Digital Article Identifier (DAI):
2927
84685
Ecological Concerns in Food Systems: An Ethnographical Approach on Vegan Impact in Governmentality
Abstract:
Veganism, along with different types of vegetarianism, consists in the abstinence of animal products. Far from being only an alimentary regulation, it stands as a political posture against the food industry generating itself a set of beliefs, prohibitions, and attitudes that compel the individual to a reevaluation of his obligations towards the environment. Veganism defends animal rights and at the same time reinforces a different conception of natural resources embodying it in alimentary restrictions. These practices emerge in the context of alimentary modernity, which is characterized by bringing new concerns to the consumer. An increased skepticism towards the government ability to protect food supply; a notable distrust toward the market guaranties on providing safe food with sustainable techniques and the desire to react to the neoliberal forms of exploitation are some of its consequences of this phenomenon. This study aims to approach the concept of governmentality as a coproduced system of legitimized practices and knowledge, formed by the interaction of the different actors that are involved. In a scenario where the State seems to retreat from centralized regulation of food production giving up importance to citizens, dietary consultants, farmers, and stockbreeders, veganism plays its role on the conformation of distinctive forms of environmentalism, nature rights and responses to ecological crisis. The ethnographic method allows observing the mechanisms of interaction of consumers and discourses with the mainstream food system, providing evidence about the means of generation of new conceptions about nature and the environment. The paper focuses on how the dietary restrictions, consumption patterns and public discourses of vegans in Barcelona impact local consumption, demonstrating its relevance as a mechanism that associates particular concerns about food with political economy.
Digital Article Identifier (DAI):
2926
84621
State Coercion and Social Movements: Legacy of Authoritarian Regime
Authors:
Abstract:
This paper aims to examine the meaning of ‘state’ as a monopoly of violence, in regard with South Korean democratic transition. Since institutional democratization in 1987, it is conventionally known that governmental authority has exercised its power through law and police force, rather than inclusive or private violence. In other words, 1987 pro-democracy movement has been a critical juncture for a step towards democratic consolidation. However, state coercion may continually be exerted despite institutional specification by law in South Korean context. Explicit case would be amendment of ‘the Law on Assembly and Demonstration’ which determines citizens’ right to take collective action mostly against government actions. This paper investigates amendment process of the law along with social reality since 1987 until 2015 to see how effectively institutionalization has progressed.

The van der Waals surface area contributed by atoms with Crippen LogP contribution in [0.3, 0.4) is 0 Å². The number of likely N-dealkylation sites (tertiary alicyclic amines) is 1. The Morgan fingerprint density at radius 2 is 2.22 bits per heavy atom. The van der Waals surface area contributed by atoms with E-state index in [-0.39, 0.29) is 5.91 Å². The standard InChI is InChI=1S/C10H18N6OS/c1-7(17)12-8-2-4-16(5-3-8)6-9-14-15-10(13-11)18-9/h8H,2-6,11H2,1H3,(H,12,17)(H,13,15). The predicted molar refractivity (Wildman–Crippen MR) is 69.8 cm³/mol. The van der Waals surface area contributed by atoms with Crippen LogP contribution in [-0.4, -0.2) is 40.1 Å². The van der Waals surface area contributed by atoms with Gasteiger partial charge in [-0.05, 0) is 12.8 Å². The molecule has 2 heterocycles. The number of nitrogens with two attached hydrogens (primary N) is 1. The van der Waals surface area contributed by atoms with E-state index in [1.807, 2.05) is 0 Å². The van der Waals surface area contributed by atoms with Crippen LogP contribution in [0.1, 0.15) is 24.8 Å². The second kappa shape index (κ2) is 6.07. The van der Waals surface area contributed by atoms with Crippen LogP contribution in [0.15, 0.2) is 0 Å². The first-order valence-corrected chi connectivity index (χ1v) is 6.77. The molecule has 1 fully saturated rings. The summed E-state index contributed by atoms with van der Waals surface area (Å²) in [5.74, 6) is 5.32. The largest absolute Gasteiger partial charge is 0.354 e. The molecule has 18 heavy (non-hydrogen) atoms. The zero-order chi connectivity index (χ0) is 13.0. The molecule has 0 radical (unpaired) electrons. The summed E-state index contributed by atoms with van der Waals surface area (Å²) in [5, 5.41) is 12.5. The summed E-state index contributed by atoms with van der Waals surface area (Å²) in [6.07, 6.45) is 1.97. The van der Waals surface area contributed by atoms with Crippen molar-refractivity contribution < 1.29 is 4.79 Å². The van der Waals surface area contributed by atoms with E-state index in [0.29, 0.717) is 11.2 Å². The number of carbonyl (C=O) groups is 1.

Digital Article Identifier (DAI):
2925
84528
Vicarious Cues in Portraying Emotion: Musicians' Self-Appraisal
Abstract:
This present study seeks to discover attitudinal commonalities and differences within a musician population relative to the communication of emotion via music. We hypothesized that instrument type, as well as age and gender, would bear significantly on musicians’ opinions. A survey was administered to 178 participants; 152 were current music majors (mean age 20.3 years, 62 female) and 26 were adult participants in a community choir (mean age 54.0 years, 12 female). The adult participants were all vocalists, while student participants represented the full range of orchestral instruments. The students were grouped by degree program, (performance, music education, or other) and instrument type (voice, brass, woodwinds, strings, percussion). The survey asked 'How important are each of the following areas to you for portraying emotion in music?' Participants were asked to rate each of 15 items on a scale of 1 (not at all important) to 10 (very important). Participants were also instructed to leave blank any item that they did not understand. The 15 items were: dynamic contrast, overall volume, phrasing, facial expression, staging (placement), pitch accuracy, tempo changes, bodily movement, your mood, your attitude, vibrato, rubato, stage/room lighting, clothing type, and clothing color. Contrary to our hypothesis, there was no overall effect of gender or age, and neither did any single response item show a significant difference due to these subject parameters. Among the student participants, however, one-way ANOVA revealed a significant effect of degree program on the rated importance of four items: dynamic contrast, tempo changes, vibrato, and rubato. Significant effects of instrument type were found in the responses to eight items: facial expression, staging, body movement, vibrato, rubato, lighting, clothing type, and clothing color. Post hoc comparisons (Tukey) show that some variation follows from obvious differences between instrument types (e.g. string players are more concerned with vibrato than everyone but woodwind players; vocalists are significantly more concerned with facial expression than everyone but string players), but other differences could point to communal mindsets toward vicarious cues within instrument type. These mindsets could be global (e.g. brass players deeming body movement significantly less important than string players, being less often featured as soloists and appearing less often at the front of the stage) or local (e.g. string players being significantly more concerned than all other groups about both clothing color and type, perhaps due to the strongly-expressed opinions of specific teachers). Future work will attempt to identify the source of these self-appraisals, whether enculturated via explicit pedagogy, or whether absorbed from individuals' observations and performance experience.